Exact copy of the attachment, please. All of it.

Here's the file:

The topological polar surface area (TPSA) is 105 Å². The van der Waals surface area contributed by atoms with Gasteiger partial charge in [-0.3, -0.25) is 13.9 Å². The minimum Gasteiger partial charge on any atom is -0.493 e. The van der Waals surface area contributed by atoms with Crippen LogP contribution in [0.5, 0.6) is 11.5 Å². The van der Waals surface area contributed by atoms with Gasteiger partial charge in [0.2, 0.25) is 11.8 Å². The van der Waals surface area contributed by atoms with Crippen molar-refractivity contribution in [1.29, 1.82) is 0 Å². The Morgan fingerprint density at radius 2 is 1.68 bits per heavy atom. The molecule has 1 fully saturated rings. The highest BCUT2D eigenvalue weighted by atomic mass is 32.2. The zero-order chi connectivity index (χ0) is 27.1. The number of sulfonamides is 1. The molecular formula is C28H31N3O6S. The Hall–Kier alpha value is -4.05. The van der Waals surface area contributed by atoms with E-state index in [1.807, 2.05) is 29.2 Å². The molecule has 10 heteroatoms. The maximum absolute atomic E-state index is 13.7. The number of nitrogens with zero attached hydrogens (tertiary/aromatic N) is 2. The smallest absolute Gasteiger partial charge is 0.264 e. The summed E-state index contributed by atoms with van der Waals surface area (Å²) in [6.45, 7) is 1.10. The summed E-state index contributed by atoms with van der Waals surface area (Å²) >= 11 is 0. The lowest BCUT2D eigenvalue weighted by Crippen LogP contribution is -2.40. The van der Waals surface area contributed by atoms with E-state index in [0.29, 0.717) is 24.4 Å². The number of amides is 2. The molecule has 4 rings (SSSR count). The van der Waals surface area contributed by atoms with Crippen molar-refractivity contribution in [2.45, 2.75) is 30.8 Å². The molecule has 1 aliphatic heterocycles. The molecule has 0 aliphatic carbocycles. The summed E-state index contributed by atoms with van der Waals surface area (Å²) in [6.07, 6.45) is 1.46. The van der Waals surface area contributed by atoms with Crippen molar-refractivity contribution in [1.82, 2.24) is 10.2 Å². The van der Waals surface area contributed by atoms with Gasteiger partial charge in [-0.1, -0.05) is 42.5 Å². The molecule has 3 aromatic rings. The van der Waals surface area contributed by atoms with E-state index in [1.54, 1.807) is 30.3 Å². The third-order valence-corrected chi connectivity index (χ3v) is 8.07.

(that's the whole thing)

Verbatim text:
The topological polar surface area (TPSA) is 105 Å². The van der Waals surface area contributed by atoms with Gasteiger partial charge in [-0.3, -0.25) is 13.9 Å². The minimum Gasteiger partial charge on any atom is -0.493 e. The van der Waals surface area contributed by atoms with Crippen LogP contribution in [0.5, 0.6) is 11.5 Å². The van der Waals surface area contributed by atoms with Gasteiger partial charge in [0.2, 0.25) is 11.8 Å². The van der Waals surface area contributed by atoms with Crippen molar-refractivity contribution in [1.29, 1.82) is 0 Å². The Morgan fingerprint density at radius 2 is 1.68 bits per heavy atom. The molecule has 1 fully saturated rings. The highest BCUT2D eigenvalue weighted by atomic mass is 32.2. The zero-order chi connectivity index (χ0) is 27.1. The number of sulfonamides is 1. The molecular formula is C28H31N3O6S. The Hall–Kier alpha value is -4.05. The van der Waals surface area contributed by atoms with E-state index in [1.807, 2.05) is 29.2 Å². The molecule has 10 heteroatoms. The maximum absolute atomic E-state index is 13.7. The number of nitrogens with zero attached hydrogens (tertiary/aromatic N) is 2. The smallest absolute Gasteiger partial charge is 0.264 e. The summed E-state index contributed by atoms with van der Waals surface area (Å²) in [6.45, 7) is 1.10. The summed E-state index contributed by atoms with van der Waals surface area (Å²) >= 11 is 0. The lowest BCUT2D eigenvalue weighted by Crippen LogP contribution is -2.40. The van der Waals surface area contributed by atoms with E-state index in [0.29, 0.717) is 24.4 Å². The number of amides is 2. The molecule has 4 rings (SSSR count). The van der Waals surface area contributed by atoms with Crippen molar-refractivity contribution in [2.45, 2.75) is 30.8 Å². The molecule has 1 aliphatic heterocycles. The molecule has 0 aliphatic carbocycles. The summed E-state index contributed by atoms with van der Waals surface area (Å²) in [6.07, 6.45) is 1.46. The van der Waals surface area contributed by atoms with Crippen molar-refractivity contribution in [1.82, 2.24) is 10.2 Å². The van der Waals surface area contributed by atoms with Gasteiger partial charge in [-0.1, -0.05) is 42.5 Å². The molecule has 3 aromatic rings. The van der Waals surface area contributed by atoms with E-state index in [1.54, 1.807) is 30.3 Å². The third-order valence-corrected chi connectivity index (χ3v) is 8.07.